Nana (nah-NAH), an ignorant courtesan whose beauty, selfishness, and erotic cunning prove disastrous to the men of fashion who patronize her. A product of the Paris streets, she is discovered by a theatrical promoter and becomes a success by captivating men with her sexual charm. Soon she has a clientele that includes the richest men in Paris. Tiring of this life, she goes to live with a brutal comic actor. When her fortunes reach a low ebb, she is reduced to streetwalking. Later, an infatuated nobleman becomes her protector. Her financial and sexual extravagances achieve new extremes as she acquires a lavish mansion, new lovers, and a lesbian prostitute. Many of her lovers ruin themselves; one goes to prison, and two commit suicide. Ironically, she dies of smallpox, her beautiful and notorious body ravaged by the disease.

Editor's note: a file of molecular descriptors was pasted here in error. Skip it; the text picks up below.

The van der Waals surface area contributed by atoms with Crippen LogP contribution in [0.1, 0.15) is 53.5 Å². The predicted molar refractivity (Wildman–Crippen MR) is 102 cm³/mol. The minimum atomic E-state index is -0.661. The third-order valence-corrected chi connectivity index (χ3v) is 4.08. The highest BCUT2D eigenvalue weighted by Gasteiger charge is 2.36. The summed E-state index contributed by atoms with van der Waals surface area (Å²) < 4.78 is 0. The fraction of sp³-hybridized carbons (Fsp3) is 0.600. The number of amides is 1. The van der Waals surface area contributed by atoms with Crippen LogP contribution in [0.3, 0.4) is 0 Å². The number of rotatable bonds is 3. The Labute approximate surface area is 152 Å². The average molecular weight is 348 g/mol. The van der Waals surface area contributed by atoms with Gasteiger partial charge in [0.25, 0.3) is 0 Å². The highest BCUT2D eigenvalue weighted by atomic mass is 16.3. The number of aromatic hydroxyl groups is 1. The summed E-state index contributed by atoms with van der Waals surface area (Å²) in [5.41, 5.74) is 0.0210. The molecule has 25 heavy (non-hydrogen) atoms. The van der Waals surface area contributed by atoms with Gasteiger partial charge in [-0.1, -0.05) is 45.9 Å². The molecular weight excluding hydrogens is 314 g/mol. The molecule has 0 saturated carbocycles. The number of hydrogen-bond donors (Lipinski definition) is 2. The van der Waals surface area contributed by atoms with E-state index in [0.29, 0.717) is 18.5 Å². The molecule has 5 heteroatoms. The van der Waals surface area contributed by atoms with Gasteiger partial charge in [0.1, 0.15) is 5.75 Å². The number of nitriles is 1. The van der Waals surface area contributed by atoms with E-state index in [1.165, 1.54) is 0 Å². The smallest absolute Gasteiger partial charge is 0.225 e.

M. Fauchery (foh-sheh-REE), a second-rate journalist who writes about Nana in the press, at first favorably and later adversely. A hanger-on of the theater and society, he spends his time seducing other men’s wives.
M. Steiner (SHTI-nehr), a wealthy and crooked Jewish banker who pursues actresses. He is twice Nana’s lover, the first time providing her with an estate. His financial career roughly parallels Nana’s erotic career; he is spectacularly successful, suffers heavy losses, and then regains his fortune before he falls again, this time to bankruptcy.
Georges Hugon (zhohrzh ew-GOH[N]), a pampered, effeminate, silly...
(The entire section is 702 words.)